6. July 16, 2022 post by the USDA Agricultural Research Service on Facebook:

    The invasive emerald ash borer has killed hundreds of millions of ash trees in North America since 2002.

    Fortunately, a tiny parasitic wasp is a promising candidate for controlling the invasive, wood-boring pest. Click to learn more https://go.usa.gov/xSTzZ.

  7. April 18, 2023 post by the USDA Agricultural Research Service on Facebook:

    Despite its beautiful colors, the emerald ash borer is an invasive pest that has cost hundreds of millions of dollars in damage to trees.

    Scientists with ARS are using two approaches to control this destructive pest: beneficial insects and a genetic technology called RNA interference. Learn more about our research in this area https://bit.ly/3mOOc87

American Chestnut tree

AMERICAN CHESTNUT BLIGHT - Greatest forest loss in history posted Nov 10, 2011 by Dean Cornett on YouTube
There were once almost 4 billion American chestnuts and they were among the largest, tallest, and fastest-growing trees in the eastern forest. The wood was long-lasting, straight-grained, and suitable for furniture, fencing, and building. The nuts fed billions of birds and animals. It was almost a perfect tree - that is, until it was killed by a blight a century ago. That blight has been called the greatest ecological disaster to strike the world's forests in all of history. A tree that had survived all adversaries for 40 million years had disappeared within 40.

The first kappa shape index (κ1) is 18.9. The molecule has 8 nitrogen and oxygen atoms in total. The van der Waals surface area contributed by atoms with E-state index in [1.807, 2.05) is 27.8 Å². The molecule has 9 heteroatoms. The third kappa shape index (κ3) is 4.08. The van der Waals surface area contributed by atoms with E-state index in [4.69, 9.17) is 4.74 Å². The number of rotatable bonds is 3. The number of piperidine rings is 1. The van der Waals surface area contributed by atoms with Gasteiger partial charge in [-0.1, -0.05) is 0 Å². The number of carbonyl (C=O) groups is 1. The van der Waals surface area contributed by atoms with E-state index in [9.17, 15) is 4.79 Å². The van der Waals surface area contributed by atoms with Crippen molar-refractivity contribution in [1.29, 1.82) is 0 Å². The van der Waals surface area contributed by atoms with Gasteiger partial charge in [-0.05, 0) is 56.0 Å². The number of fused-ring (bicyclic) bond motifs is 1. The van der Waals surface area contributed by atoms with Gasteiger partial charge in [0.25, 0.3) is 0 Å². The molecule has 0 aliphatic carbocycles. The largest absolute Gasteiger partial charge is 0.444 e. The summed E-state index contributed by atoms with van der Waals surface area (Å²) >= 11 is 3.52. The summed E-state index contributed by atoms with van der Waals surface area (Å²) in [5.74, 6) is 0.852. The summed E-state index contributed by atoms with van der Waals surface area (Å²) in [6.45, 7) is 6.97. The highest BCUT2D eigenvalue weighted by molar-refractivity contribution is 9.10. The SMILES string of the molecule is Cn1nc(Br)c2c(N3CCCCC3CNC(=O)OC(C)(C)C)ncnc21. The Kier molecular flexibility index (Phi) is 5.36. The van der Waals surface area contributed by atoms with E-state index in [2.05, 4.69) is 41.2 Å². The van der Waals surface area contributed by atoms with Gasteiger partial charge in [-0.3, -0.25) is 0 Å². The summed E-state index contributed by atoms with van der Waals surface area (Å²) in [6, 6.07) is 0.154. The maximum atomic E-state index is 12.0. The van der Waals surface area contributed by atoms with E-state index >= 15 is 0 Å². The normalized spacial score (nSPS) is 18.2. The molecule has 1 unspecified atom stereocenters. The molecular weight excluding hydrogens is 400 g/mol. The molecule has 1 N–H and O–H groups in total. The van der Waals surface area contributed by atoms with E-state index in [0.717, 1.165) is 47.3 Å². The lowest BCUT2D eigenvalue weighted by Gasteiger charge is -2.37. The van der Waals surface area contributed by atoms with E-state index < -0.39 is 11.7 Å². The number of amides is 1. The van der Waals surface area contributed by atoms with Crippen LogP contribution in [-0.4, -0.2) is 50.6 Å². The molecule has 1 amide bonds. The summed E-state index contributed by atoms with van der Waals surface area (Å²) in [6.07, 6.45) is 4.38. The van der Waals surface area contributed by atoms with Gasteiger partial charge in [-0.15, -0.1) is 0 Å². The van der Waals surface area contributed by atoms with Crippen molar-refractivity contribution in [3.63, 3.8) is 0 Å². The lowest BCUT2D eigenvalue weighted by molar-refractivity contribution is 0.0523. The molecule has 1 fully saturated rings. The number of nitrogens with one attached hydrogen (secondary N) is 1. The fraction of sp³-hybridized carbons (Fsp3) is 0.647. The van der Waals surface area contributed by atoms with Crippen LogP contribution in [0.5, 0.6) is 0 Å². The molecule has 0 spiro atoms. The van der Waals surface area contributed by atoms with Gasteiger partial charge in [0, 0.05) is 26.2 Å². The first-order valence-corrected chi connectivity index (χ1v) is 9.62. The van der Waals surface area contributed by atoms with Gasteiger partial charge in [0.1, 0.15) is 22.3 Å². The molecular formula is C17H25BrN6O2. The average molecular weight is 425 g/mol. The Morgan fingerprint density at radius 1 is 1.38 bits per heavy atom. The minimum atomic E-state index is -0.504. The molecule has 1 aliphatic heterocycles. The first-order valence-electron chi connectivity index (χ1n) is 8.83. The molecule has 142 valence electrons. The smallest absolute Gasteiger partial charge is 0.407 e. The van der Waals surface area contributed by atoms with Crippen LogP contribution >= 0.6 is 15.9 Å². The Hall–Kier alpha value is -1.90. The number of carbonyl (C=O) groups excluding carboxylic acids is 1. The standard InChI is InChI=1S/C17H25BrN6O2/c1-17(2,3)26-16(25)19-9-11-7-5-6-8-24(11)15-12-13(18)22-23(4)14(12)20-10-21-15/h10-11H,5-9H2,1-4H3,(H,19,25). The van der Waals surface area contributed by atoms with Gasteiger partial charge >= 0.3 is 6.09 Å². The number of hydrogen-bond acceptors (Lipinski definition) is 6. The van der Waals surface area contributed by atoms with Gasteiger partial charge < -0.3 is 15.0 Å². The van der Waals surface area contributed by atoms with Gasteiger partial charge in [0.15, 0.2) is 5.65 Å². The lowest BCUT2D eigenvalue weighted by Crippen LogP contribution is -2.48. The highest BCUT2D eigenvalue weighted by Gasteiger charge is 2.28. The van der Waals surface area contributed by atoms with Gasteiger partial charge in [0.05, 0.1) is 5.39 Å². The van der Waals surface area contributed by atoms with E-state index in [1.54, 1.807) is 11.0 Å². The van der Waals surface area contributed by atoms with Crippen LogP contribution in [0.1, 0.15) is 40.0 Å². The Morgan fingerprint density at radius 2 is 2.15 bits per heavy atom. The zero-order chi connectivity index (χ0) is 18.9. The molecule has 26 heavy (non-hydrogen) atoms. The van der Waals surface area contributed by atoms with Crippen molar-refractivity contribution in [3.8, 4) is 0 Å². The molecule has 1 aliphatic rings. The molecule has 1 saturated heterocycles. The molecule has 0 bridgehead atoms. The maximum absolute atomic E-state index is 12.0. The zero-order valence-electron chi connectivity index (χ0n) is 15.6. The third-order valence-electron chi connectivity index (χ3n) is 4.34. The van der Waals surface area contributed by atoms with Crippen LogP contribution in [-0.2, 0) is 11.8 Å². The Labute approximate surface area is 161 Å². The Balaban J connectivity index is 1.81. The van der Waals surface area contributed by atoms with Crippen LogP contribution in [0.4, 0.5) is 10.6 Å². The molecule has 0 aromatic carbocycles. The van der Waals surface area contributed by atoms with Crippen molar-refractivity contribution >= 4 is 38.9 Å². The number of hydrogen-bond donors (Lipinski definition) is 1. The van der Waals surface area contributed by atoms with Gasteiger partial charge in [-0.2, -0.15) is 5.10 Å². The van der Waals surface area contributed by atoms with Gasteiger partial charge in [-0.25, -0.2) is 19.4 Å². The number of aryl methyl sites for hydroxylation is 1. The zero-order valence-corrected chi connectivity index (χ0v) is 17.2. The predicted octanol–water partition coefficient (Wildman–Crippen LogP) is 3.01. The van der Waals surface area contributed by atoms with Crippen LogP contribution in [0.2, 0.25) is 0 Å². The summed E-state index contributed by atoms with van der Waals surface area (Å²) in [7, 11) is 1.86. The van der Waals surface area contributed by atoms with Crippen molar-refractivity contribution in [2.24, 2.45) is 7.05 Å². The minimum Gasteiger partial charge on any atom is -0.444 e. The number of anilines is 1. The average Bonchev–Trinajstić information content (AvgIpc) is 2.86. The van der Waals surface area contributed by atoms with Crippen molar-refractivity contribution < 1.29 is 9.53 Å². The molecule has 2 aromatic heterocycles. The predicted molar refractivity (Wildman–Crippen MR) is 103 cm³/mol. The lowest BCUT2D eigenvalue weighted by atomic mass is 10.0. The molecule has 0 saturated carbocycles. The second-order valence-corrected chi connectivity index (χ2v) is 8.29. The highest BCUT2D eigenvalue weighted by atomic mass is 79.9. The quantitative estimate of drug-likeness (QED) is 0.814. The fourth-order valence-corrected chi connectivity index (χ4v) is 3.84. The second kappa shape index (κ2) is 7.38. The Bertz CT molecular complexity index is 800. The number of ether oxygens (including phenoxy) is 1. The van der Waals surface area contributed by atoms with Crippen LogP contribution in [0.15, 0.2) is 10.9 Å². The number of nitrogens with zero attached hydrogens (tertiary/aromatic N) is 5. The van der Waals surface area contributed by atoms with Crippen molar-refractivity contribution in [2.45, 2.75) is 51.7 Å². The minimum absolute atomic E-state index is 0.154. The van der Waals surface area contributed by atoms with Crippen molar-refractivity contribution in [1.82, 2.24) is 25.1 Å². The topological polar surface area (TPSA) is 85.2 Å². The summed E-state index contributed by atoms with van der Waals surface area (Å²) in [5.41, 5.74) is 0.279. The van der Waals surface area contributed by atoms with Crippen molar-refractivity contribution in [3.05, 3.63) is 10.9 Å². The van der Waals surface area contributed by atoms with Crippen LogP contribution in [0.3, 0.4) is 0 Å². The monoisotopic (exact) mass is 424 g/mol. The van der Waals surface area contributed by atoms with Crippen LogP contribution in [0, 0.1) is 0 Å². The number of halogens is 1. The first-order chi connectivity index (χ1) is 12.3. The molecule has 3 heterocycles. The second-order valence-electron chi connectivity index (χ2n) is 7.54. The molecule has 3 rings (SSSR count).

1. American Chestnut one of 100 trees on the Native Trees of Indiana River Walk at Purdue University Fort Wayne. Description: Once the dominant tree throughout the eastern deciduous forests of the United States where it grew to impressive dimensions of height and width. In the early 1900's, a fungal disease was introduced from Asia. By 1940, the mighty Chestnut trees had been decimated by this disease. The American Chestnut Cooperators' Foundation works toward developing blight-resistant American Chestnuts and biological controls against Chestnut Blight.